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Apple Power Mac G5 QuadApple's first quad-processor Mac is a performance demon Summary: The Power Mac G5 Quad is, simply, the most powerful Mac workstation to date. Offering four 64-bit 2.5 GHz processors (in a dual dual-core configuration), this top of the line system also sports numerous other improvements in architecture and various components, such as dual independent gigabit Ethernet interfaces, PCI Express and support for the workstation-class Nvidia Quadro FX 4500 512 MB graphics card.
Manufacturer: Apple (http://www.apple.com)
Platform: Mac OS X
Price: $3,299 for the base configuration. Add $1,650 for the Nvidia Quadro FX 4500 512 MB graphics card. ($5,249 as reviewed.)
Users: Creative professionals in video, animation, graphic design and audio (plus anyone else who happens to want to use the most powerful Mac in history).
Recommendation: See below
It's a weird time to be considering a Mac hardware upgrade. The first Intel-based Macs are due out in about six months, and the pro-level Mactel lineup, presumably, will follow within a year of that initial rollout. So this latest top of the line system from Apple--the Power Mac G5 Quad--is, in a very real sense, the end of the line for PowerPC-based machines.
It's surely not the last PowerPC configuration Apple will offer; but any subsequent upgrades to the G5 lineup would likely be released while Intel-based Macs are on the market. And when that happens--at least for me--it would be inconceivable to spend money on dead-end hardware, especially since we're all facing the imminent arrival of crossgrade fees for all the software that's having to be ported over to the Intel platform in addition to the cost of new systems.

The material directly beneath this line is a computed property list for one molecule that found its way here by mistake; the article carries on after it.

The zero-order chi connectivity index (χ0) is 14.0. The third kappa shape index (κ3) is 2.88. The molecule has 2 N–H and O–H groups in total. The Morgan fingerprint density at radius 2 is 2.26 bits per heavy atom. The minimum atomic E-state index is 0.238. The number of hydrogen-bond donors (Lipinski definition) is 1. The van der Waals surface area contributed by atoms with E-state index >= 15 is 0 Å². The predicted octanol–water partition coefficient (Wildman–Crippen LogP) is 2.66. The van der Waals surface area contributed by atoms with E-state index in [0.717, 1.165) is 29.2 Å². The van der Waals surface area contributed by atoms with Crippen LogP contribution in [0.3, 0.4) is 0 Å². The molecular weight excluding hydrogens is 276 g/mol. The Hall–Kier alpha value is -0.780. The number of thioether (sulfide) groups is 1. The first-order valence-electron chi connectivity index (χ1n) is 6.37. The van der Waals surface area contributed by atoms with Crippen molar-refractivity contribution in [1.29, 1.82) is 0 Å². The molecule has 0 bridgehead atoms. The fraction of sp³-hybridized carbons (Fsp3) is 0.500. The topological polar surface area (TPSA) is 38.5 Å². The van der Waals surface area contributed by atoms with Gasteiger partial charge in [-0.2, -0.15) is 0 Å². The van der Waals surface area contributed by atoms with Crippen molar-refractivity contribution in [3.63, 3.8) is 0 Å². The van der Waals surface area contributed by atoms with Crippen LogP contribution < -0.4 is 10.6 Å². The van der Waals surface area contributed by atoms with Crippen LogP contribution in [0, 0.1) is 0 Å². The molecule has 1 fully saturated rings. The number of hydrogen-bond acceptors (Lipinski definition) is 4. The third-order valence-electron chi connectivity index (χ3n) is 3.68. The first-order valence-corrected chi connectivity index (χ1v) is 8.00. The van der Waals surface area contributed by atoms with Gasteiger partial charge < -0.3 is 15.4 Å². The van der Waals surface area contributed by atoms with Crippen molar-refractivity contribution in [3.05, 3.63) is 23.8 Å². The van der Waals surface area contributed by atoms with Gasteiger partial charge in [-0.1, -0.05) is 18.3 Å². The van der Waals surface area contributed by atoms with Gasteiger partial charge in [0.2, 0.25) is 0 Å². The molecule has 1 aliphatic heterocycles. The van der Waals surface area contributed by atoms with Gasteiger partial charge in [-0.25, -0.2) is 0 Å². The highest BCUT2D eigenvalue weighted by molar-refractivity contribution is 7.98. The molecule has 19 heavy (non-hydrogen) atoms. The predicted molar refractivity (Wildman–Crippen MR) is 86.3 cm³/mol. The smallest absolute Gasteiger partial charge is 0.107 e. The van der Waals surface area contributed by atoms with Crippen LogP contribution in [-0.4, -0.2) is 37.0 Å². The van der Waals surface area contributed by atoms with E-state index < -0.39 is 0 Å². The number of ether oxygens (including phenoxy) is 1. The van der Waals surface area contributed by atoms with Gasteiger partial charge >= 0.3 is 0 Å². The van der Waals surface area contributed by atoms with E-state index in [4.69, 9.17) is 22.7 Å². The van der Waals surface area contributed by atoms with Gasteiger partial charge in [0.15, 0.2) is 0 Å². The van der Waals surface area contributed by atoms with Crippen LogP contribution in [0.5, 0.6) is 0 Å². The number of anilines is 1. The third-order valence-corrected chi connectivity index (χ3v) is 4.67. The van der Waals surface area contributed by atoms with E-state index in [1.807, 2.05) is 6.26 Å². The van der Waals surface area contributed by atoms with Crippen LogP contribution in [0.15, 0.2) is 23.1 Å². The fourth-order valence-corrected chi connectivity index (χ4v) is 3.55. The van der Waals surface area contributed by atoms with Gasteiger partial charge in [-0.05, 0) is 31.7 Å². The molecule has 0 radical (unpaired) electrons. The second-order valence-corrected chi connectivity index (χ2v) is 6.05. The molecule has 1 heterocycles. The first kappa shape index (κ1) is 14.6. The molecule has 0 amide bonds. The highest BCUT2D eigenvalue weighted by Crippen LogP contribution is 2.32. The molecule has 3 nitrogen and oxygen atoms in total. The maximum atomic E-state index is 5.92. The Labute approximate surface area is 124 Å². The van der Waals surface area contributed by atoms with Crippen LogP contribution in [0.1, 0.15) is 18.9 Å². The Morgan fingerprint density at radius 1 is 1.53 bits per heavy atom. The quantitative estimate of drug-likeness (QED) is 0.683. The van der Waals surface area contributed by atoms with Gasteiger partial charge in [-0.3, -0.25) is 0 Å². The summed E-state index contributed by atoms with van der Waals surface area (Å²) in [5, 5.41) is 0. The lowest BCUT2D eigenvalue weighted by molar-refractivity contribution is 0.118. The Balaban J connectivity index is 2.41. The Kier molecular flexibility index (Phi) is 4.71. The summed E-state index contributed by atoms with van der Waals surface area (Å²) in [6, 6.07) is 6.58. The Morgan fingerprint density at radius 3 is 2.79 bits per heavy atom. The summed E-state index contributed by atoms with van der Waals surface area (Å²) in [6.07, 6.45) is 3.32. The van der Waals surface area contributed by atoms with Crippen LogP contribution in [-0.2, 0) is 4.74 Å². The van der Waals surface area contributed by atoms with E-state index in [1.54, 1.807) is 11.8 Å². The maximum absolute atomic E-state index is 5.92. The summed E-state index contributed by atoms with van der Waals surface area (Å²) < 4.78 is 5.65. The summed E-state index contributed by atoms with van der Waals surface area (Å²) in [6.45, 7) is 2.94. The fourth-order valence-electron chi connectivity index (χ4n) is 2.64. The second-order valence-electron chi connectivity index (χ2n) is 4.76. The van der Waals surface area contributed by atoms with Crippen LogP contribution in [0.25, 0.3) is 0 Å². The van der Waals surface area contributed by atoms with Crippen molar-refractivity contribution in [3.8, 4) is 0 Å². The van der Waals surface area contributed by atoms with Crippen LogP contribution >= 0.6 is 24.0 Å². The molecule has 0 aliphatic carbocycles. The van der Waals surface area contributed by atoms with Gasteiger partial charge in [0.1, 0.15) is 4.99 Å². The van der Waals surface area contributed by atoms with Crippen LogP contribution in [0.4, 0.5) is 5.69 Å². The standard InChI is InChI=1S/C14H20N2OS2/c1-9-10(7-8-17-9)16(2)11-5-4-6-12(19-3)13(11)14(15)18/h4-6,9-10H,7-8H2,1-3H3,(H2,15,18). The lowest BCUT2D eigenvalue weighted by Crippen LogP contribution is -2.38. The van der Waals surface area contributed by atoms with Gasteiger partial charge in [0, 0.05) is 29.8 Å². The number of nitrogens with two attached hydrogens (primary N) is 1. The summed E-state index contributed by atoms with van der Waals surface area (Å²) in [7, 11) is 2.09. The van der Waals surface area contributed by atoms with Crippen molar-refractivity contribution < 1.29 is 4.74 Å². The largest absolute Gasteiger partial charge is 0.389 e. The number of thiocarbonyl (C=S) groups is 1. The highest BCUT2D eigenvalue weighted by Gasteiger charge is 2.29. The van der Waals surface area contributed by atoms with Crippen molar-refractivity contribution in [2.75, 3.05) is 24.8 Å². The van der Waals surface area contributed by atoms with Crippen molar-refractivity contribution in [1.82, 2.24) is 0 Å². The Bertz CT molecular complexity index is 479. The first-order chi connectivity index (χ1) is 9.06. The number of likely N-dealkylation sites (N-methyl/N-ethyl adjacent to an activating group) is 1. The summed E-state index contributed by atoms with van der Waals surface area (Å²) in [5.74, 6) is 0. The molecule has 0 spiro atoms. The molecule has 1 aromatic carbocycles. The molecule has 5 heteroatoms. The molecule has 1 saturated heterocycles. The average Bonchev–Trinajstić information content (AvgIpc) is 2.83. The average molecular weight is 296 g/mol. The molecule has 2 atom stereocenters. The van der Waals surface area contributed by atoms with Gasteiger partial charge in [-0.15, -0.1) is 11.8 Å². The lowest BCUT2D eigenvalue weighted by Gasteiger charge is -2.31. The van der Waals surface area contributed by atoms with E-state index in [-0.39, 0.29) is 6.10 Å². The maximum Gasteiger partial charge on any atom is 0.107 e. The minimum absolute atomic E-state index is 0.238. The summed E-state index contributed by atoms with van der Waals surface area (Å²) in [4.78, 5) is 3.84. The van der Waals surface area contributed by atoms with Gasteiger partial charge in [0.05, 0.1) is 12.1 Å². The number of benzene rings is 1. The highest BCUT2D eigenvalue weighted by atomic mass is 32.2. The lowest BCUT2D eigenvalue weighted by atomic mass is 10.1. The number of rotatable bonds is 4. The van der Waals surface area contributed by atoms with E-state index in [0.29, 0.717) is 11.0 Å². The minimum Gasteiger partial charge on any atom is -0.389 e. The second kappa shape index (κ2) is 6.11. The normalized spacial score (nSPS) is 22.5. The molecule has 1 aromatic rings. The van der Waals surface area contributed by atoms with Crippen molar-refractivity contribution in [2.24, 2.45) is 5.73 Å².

Now, virtually the same things can be said about this latest G5 offering from Apple. So why would you even consider buying it?
Well, there are several factors that make the G5 Quad a worthwhile purchase at this time. First, it's magnificently powerful, as we'll see in the benchmark results below. If you presently use something along the lines of a dual 2.0 GHz G5 (or slower), you will see performance improvements that could allow this machine to pay for itself in productivity enhancements over the next 18 months or so. That's the best argument the G5 Quad has going for it. It's so fast that it forces you to consider it seriously, even if you know for certain that it would be the last PowerPC-based computer you'd ever buy.
Second, we don't really know what Apple's plans are for its Intel hardware rollout. We know that June 2006 is the expected launch date for the consumer-level Intel machines (whatever that means), and June 2007 is the expected launch date for the "pro" machines. But, as professionals, we have work to do now, and it may not be the best idea to wait six months for a hardware bump, especially if it's only to discover that the Mactel machines have been delayed, that Apple's changed its mind about the whole thing, that the first generation of Mactel hardware isn't all that wonderful, etc. (Believe me: If the first Mactel machines are simple dual Xeon configurations without dual cores, you're looking at a speed dip, not a speed bump.)
And, third, when the new Intel-based Macs are released, it doesn't mean that your PowerPC-based hardware is automatically obsolete that very moment. The G5 Quad will continue to get the job done long after the Intel Macs ship, albeit with a dwindling supply of software and support from third-party developers.
But what it's going to come down to is your need for more power now versus your knowledge that a completely new (and potentially even faster) architecture is looming just ahead of us.